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What is the grammar behind using:

  • It took me 2 years to learn 'X' (to cook/read/write) rather than
  • It took me to learn 'X' 2 years

Many thanks

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  • Does this answer your question? It extraposition It-clefting '2 years was the time taken by me to learn to cook'. (Not my words.) Nov 5, 2021 at 17:55
  • @Edwin Ashworth I thought this was Dative Alternation. Are you sure the link you've suggested answers OP's question?
    – user405662
    Nov 5, 2021 at 17:57
  • @user405662 Look up 'it-clefts', 'dummy it', and 'extraposition' here and say at ThoughtCo. Note that the 'it' in OP's acceptable first sentence/s is non-referential. It's just a trick to avoid a clumsy heavy subject. Nov 5, 2021 at 19:35
  • 1
    They are both extraposition constructions, but the second is ungrammatical (see tchrist's answer for why). In your first example, "me" is indirect object and "2 years" is direct object. The dummy pronoun "it" is subject and the the infinitival clause "to learn x" is an extraposed subject. The basic (non-extraposed) version would be "To learn x took me 2 years".
    – BillJ
    Nov 5, 2021 at 19:43

1 Answer 1

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Because your rewrite makes no sense at all. What does it take? It takes time. It does not take "to learn". That's not the object of take. The two years is the object of take. You can’t jumble up the parts of the verb phrase this way.

The object of transitive take in this sense is a measure phrase representing time spent. But it can also be other sorts of complements.

  • Dying takes a lifetime.
  • Learning to cook well takes two years of hard work and practice.
  • Fluency takes practice.

You are not allowed to interpose other words to interfere with interpreting the ordering of a verb’s core arguments, here specifically VERB INDIRECT-OBJECT DIRECT-OBJECT. You have lost the direct object altogether! The object of take is the measure phrase. It doesn't take you learning French two years from now to see this either. :)

The OED gives this sense, with which I include one of their many citations:

  1. b. transitive. With preposition, adverb, or adverbial phrase: to bring to a specified state or non-physical position; to raise or lower in degree, intensity, or status; to advance or put back.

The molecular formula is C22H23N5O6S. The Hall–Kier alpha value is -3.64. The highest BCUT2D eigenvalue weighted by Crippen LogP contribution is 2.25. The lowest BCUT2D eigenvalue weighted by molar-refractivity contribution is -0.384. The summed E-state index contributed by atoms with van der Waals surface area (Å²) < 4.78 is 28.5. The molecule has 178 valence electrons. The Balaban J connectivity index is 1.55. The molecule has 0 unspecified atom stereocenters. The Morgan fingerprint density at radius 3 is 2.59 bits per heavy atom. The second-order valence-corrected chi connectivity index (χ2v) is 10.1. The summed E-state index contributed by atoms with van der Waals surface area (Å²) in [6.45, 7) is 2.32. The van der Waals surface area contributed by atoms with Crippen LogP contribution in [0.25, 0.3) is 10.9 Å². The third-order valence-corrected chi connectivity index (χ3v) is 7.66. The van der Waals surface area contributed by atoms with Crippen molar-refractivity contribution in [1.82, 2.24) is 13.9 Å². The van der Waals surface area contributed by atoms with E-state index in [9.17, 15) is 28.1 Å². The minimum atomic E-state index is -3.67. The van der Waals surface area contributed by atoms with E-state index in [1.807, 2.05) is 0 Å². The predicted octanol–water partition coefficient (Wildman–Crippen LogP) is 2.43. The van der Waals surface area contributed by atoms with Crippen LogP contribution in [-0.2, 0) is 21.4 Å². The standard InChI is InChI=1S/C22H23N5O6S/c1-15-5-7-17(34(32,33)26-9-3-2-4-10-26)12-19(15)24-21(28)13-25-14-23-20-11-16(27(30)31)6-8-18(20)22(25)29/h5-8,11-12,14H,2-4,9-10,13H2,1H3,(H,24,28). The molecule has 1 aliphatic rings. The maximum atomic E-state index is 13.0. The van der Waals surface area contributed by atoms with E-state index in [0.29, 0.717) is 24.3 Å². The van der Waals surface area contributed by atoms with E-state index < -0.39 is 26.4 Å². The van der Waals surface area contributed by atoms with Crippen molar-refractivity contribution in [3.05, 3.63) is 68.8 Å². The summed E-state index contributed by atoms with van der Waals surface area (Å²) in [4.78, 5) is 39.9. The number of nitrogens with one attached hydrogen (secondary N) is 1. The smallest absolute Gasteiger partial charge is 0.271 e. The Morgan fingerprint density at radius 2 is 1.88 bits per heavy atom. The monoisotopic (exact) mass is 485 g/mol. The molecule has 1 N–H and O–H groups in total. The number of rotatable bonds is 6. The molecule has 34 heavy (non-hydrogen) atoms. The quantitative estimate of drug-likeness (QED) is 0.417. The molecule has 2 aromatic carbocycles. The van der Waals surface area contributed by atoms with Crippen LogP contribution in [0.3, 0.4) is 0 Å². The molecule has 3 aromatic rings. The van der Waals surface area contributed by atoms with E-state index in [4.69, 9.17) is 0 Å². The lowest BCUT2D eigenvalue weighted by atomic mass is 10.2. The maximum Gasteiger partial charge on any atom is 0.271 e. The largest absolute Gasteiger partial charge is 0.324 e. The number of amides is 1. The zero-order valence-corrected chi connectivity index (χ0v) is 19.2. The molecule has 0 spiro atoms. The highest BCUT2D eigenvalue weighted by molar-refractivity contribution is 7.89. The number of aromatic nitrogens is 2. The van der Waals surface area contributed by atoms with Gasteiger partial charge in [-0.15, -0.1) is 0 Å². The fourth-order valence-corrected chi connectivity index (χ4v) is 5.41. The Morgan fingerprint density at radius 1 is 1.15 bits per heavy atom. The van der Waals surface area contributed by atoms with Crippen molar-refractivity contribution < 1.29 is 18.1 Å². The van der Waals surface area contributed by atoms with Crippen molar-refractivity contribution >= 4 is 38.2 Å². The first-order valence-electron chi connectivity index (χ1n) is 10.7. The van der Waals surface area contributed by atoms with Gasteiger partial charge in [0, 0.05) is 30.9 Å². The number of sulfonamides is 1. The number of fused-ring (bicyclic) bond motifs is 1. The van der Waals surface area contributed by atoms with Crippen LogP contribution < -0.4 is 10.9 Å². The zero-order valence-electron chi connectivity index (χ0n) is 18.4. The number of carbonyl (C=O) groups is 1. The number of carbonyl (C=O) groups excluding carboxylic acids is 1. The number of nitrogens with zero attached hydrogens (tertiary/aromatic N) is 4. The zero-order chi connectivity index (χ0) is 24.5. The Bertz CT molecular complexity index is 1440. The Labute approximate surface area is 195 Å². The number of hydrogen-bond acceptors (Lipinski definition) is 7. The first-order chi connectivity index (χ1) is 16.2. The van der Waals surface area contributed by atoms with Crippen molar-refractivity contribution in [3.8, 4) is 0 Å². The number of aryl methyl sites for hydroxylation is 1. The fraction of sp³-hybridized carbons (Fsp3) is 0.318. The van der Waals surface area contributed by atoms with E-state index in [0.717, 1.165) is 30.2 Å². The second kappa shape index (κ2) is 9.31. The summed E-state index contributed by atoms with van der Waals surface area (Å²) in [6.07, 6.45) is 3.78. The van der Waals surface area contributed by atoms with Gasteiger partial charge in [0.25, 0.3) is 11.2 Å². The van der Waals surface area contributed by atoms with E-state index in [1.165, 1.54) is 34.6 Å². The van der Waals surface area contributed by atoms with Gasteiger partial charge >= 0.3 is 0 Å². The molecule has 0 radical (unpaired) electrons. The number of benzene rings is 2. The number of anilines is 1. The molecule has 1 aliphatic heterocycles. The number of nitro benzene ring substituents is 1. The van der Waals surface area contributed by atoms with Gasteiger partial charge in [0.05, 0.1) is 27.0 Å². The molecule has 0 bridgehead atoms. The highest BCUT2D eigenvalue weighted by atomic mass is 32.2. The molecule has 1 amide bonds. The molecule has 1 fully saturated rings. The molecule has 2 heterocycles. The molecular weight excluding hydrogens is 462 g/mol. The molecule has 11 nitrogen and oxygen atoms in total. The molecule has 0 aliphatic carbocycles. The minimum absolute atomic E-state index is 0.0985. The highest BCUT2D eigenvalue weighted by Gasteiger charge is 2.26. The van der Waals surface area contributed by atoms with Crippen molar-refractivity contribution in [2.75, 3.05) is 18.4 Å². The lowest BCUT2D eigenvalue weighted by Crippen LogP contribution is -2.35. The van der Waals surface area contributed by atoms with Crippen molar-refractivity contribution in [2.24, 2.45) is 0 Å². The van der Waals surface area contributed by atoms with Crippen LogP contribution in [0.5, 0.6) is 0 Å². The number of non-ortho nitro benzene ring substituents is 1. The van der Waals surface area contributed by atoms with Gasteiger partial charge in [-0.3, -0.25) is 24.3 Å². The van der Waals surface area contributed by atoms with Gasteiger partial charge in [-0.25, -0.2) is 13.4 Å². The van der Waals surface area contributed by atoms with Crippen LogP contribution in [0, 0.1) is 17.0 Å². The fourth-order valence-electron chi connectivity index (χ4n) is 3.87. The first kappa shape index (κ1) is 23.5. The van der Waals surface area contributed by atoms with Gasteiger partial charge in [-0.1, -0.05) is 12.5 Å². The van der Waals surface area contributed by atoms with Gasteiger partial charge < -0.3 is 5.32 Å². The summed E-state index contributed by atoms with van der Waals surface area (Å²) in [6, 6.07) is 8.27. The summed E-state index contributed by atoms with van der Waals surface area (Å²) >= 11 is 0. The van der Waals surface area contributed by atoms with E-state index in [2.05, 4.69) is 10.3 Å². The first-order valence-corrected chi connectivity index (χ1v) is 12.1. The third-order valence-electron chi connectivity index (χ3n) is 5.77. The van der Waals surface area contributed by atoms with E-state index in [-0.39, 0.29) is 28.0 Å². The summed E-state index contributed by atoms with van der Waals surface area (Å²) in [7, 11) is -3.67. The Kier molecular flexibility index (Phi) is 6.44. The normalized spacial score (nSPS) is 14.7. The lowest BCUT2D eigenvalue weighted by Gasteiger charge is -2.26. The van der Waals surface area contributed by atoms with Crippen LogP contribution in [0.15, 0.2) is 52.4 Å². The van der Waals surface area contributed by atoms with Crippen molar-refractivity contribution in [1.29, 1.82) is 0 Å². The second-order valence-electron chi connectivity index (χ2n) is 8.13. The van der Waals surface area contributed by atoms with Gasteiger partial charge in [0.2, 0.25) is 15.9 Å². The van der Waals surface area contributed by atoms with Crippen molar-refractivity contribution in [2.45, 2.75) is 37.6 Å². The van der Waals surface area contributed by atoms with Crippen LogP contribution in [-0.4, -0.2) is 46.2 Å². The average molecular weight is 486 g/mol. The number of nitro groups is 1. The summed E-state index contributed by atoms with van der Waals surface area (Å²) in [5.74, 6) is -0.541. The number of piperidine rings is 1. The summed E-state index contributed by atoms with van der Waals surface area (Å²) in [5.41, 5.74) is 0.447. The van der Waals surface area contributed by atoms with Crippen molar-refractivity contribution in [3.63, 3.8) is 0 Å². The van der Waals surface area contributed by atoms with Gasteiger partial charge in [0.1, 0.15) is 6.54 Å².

• 2001 Sugar Feb. 61
      It takes time to find the right boy, so don’t despair if your crush doesn’t want to take things further.

When there are two complements, the first is sometimes accounted an indirect object or dative of person. It no longer has a special dative inflection as it did originally.

  • Clearing the brambles took me three days of hard work and scratches.

The reason your example has it out front is simple it-extraposition as occurs so often in English.

  • Learning cooking took me three years.
  • To learn to cook took me three years.
  • It took me three years to learn cooking.
  • It took three years for me to learn cooking.
  • For me to learn to cook took three years.

Those are all syntactically well-formed and semantically equivalent. What you wrote, however, is neither.


By the way, you should not use numeric shortcuts like 2 years in normal English prose. You should write out the figure as words: two years. This rule does not apply in charts or tables or science reports with specific quantities, or even recipes with differing measurements called for.

But to do so in English prose looks slipshod and sloppy, even disrespectful of the established standards of written English.

So do please take the time to type it out fully. Do not under any circumstances attempt to take to type it out fully the time. :)

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  • Perfect, that's everything I need to know. Thank you.
    – Clare
    Nov 5, 2021 at 18:55

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